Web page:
Rabbi Shaul Farber received his Ph.D. from the Hebrew University and his rabbinic ordination from Yeshiva University. He is the founder of...
- 5.The Jewish Problem - From anti-Judaism to anti-SemitismThu Jul 31, 2014
Sat,Aug 2,2014 6 Av 5774
Well, the statistics are out, and what they show about Jewish life in Israel is nothing short of remarkable. Notwithstanding all the negative press, and taking into account all the animosity toward the ultra-orthodox community, Israeli Jews still want to live “Jewish.”
Today(Thursday), the Avi Chai Foundation published its third comprehensive study on Jewish life patterns in Israel. ITIM: The Jewish Life Information Center (full disclosure: I founded ITIM), has developed a strategic plan based of the last study in 2002, and this latest study confirms our mission.
Only 7% of Jewish Israelis identify as “Charedi” and another 15% as dati (or religious). And yet, when it comes to lifecycle ceremonies, 92% say its important or very important to sit shiva for a relative, 80% say it is important or very important to have a wedding ceremony with a rabbi’s blessing, and 91% say it is important to have a Bar Mitzvah (88% for Bat Mitzvah).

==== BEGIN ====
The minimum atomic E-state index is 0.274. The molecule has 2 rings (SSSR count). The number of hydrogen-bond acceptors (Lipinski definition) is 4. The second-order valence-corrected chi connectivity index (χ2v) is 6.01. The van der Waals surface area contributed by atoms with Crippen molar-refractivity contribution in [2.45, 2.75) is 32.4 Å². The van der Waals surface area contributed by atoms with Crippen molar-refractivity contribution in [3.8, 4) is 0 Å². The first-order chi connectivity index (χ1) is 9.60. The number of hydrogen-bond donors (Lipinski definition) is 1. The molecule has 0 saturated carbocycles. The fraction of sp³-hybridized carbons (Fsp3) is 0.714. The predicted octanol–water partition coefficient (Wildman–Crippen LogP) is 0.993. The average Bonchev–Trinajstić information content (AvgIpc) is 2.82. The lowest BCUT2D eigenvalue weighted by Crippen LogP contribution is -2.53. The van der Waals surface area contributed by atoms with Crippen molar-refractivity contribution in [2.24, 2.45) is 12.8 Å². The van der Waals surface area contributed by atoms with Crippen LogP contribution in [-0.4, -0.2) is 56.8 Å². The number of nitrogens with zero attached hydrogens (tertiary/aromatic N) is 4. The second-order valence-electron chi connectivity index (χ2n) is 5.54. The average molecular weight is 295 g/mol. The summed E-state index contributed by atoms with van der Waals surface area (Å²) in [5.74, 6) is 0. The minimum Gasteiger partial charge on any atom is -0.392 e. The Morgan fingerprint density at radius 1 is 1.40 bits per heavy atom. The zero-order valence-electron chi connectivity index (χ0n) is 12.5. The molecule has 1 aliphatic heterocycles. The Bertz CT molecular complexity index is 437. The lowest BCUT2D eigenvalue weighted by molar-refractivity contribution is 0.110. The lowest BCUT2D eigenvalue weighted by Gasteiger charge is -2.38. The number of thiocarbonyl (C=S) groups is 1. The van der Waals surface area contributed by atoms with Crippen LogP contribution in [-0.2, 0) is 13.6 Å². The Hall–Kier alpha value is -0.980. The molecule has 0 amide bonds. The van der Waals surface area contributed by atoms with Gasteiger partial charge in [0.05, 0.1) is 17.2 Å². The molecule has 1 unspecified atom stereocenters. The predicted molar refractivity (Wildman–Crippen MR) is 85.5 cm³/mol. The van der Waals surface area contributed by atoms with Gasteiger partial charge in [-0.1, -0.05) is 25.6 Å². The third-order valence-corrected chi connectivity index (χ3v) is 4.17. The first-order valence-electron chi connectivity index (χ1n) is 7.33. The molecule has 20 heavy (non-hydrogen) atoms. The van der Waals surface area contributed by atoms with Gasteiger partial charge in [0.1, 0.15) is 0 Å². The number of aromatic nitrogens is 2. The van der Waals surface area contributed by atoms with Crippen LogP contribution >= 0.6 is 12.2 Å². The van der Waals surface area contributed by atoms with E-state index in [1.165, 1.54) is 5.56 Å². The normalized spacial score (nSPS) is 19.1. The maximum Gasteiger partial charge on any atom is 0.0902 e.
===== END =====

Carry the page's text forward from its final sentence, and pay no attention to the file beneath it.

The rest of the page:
Israeli Jews still feel incredibly strong about the Jewish lifecycle, even though they also are devastated by the services being provided by the religious establishment.
This raises an important question: Would these statistics be as high if there was separation of Synagogue and State in Israel? Might they go up even higher? 46% of Jewish Israelis identify themselves as “Chiloni” (3% of them as anti-religious).
The bottom line (and I’ll probably write more about this in the coming weeks), is that we are at a crossroads of sorts. Jewish life in Israel is here to stay (though the rabbinate might not be). We need to begin some serious thinking – as difficult as it might be (and see my comments about the issues on Jewish peoplehood in today’s Jerusalem Post)- about what Jewish life in Israel should look like.